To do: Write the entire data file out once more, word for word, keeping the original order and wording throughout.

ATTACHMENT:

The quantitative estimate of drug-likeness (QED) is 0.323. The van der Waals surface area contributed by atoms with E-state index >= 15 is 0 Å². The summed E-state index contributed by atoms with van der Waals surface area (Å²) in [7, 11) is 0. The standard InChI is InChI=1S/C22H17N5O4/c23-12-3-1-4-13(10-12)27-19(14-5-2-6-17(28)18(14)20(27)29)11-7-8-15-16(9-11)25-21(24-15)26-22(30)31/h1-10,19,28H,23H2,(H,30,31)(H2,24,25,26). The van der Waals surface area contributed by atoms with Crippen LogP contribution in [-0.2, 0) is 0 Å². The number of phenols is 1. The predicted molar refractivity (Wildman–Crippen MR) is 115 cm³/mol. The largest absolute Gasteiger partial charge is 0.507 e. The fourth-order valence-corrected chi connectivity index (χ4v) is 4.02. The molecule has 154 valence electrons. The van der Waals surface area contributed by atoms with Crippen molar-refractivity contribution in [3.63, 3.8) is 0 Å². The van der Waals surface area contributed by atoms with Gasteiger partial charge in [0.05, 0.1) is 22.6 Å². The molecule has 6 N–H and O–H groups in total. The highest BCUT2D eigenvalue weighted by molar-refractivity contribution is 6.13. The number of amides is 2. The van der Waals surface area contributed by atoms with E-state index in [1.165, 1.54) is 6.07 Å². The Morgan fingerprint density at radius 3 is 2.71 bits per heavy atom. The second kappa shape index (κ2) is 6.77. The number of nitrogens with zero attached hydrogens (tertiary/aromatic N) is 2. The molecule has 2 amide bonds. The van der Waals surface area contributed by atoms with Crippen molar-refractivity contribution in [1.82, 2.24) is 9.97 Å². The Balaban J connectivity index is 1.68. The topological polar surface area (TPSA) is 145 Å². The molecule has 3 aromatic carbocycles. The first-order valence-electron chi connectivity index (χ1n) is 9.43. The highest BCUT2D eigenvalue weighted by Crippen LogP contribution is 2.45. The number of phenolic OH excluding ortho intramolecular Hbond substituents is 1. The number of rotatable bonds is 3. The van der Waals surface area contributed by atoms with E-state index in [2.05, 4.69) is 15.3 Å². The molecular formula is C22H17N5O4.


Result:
The quantitative estimate of drug-likeness (QED) is 0.323. The van der Waals surface area contributed by atoms with E-state index >= 15 is 0 Å². The summed E-state index contributed by atoms with van der Waals surface area (Å²) in [7, 11) is 0. The standard InChI is InChI=1S/C22H17N5O4/c23-12-3-1-4-13(10-12)27-19(14-5-2-6-17(28)18(14)20(27)29)11-7-8-15-16(9-11)25-21(24-15)26-22(30)31/h1-10,19,28H,23H2,(H,30,31)(H2,24,25,26). The van der Waals surface area contributed by atoms with Crippen LogP contribution in [-0.2, 0) is 0 Å². The number of phenols is 1. The predicted molar refractivity (Wildman–Crippen MR) is 115 cm³/mol. The largest absolute Gasteiger partial charge is 0.507 e. The fourth-order valence-corrected chi connectivity index (χ4v) is 4.02. The molecule has 154 valence electrons. The van der Waals surface area contributed by atoms with Crippen molar-refractivity contribution in [3.63, 3.8) is 0 Å². The van der Waals surface area contributed by atoms with Gasteiger partial charge in [0.05, 0.1) is 22.6 Å². The molecule has 6 N–H and O–H groups in total. The highest BCUT2D eigenvalue weighted by molar-refractivity contribution is 6.13. The number of amides is 2. The van der Waals surface area contributed by atoms with E-state index in [1.165, 1.54) is 6.07 Å². The Morgan fingerprint density at radius 3 is 2.71 bits per heavy atom. The second kappa shape index (κ2) is 6.77. The number of nitrogens with zero attached hydrogens (tertiary/aromatic N) is 2. The molecule has 2 amide bonds. The van der Waals surface area contributed by atoms with Crippen molar-refractivity contribution in [1.82, 2.24) is 9.97 Å². The Balaban J connectivity index is 1.68. The topological polar surface area (TPSA) is 145 Å². The molecule has 3 aromatic carbocycles. The first-order valence-electron chi connectivity index (χ1n) is 9.43. The highest BCUT2D eigenvalue weighted by Crippen LogP contribution is 2.45. The number of phenolic OH excluding ortho intramolecular Hbond substituents is 1. The number of rotatable bonds is 3. The van der Waals surface area contributed by atoms with E-state index in [2.05, 4.69) is 15.3 Å². The molecular formula is C22H17N5O4.